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The true meaning of comfort

by Bill Rutherford
| November 17, 2010 8:00 PM

Waking up as the sun lightens this cold, gray November morning, I reach for my heavy bathrobe in search of the morning paper. Opening the front door, I feel the chilly morning mist moisten my face - like an unexpected slap from a trusted friend. I separate the advertisements from the articles, brew a pot of coffee, start the fireplace and look out the window wondering if snow will result from the gray. The roasted smell of coffee fills the house as my body begins to warm and I wonder, "Is this the true meaning of comfort?"

I sip my coffee, think of delicious food and feel comfortable. I think of eggs fried in bacon grease at my grandmother's house as a child. I think of the traditional Thanksgiving dinner my wife and I will prepare for our family next week and I think of the pumpkins I began growing this past spring that still reside on the front steps of my home - what to do with those pumpkins?

After briskly walking our Canfield mountain neighborhood with my wife, I decide to create. I need the comfort of warm bread and savory food to satisfy my desire for on this dismally damp but energizing day. For the bread, I decide bread made from beer fills the internal warmth I require. For the savory, I roast pumpkins. The following recipes are a result of my search for comfort in my kitchen.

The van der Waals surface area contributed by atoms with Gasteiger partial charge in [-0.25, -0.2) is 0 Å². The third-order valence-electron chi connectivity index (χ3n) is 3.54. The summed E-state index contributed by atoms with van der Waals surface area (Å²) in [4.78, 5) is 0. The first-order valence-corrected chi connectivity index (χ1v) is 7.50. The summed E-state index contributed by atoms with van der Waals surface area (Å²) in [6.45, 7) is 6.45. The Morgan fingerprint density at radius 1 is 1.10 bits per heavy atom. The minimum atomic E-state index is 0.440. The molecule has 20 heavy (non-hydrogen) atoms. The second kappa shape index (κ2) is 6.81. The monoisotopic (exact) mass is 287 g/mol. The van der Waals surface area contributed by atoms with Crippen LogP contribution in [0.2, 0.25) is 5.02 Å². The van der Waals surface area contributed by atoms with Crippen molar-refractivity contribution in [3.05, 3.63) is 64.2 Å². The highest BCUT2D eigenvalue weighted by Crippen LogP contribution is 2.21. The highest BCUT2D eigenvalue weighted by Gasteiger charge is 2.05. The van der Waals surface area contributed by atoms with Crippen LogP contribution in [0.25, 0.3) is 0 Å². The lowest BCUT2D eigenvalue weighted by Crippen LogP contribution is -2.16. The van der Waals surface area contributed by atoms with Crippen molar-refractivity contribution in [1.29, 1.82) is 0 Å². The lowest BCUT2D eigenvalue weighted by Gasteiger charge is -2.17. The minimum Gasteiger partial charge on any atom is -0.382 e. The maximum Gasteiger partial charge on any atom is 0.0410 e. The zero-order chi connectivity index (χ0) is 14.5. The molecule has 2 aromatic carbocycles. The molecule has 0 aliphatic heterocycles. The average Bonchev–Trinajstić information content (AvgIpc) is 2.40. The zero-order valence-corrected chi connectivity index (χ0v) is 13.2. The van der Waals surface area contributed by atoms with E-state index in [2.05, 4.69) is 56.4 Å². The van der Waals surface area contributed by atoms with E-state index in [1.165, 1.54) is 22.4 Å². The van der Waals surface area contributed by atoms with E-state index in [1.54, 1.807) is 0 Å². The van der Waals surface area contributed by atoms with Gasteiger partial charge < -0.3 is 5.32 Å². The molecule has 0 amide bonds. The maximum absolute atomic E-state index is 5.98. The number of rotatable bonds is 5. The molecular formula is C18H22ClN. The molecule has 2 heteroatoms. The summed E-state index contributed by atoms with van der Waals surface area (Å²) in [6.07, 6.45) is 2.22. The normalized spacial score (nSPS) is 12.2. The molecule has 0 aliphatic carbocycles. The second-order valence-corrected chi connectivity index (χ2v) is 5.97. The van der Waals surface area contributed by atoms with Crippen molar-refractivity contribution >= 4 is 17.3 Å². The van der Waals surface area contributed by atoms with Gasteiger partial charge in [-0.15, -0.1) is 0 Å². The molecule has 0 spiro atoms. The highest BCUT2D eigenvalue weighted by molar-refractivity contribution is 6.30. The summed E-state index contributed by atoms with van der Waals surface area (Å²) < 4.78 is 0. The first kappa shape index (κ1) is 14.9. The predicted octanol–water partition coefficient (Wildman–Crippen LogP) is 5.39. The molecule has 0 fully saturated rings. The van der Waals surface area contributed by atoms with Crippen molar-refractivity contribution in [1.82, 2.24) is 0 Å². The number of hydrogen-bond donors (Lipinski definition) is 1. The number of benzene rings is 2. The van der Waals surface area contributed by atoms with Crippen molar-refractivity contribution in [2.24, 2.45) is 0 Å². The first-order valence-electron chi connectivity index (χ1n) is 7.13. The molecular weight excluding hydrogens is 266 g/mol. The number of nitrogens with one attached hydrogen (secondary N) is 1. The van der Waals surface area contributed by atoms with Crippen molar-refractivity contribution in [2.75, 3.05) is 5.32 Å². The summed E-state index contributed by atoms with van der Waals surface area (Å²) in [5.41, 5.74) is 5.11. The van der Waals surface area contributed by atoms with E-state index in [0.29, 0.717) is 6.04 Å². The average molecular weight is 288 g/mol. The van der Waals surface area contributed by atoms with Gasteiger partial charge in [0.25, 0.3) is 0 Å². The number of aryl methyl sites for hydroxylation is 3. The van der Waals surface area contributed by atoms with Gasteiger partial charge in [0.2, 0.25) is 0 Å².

Beer Bread

3 cups self-rising flour

1/2 cup sugar

12 oz beer

6 Tablespoons

unsalted butter

First, let's talk about the beer. I love hearty, hoppy beer that is full-bodied and filling. I love beer that tastes like food. So, when choosing a beer for this recipe, I purchase a six-pack and offer one for the bread and one for the chef. Often, I make two or three loaves at a time.

For this reason, I choose a beer that meets my criteria of hoppy - some say bitter - while still comforting and is full-bodied. The beer I choose for my bread this season is Ebenezer, created by the Bridgeport Brewery in Portland, Ore. Last year my beer of choice was SNOW CAP, by Pyramid Breweries in Seattle. These seasonal beers are only offered October through December by the brewery - which is a shame.

If making this recipe in summer, I might choose a hefeweizen and add lemon zest to the batter or a pilsner with half the butter for its lightness. The bread will be lighter and offer a beautiful addition to a summer salad or broiled fish.

The preparation of this delicious bread goes as follows. Heavily butter a 5-by-9 bread loaf pan. Preheat the oven to 375 degrees. Mix the flour, sugar and beer. This mix will be very sticky. Scrape mixture into the buttered loaf pan. Melt then pour 4 tablespoons of butter over the loaf. Place the loaf pan on the center shelf of the oven and cook for 55 minutes or until the loaf feels hollow when thumped.

One might ask, what is a hollow sound when thumped. I suggest using the same technique one might use when choosing a ripe watermelon. Thump the loaf and listen for a resounding hollow thud. This will take practice but once mastered, the home chef will understand how to use their natural intuition to better understand the food they are creating and, learning this skill will make you a better person - really!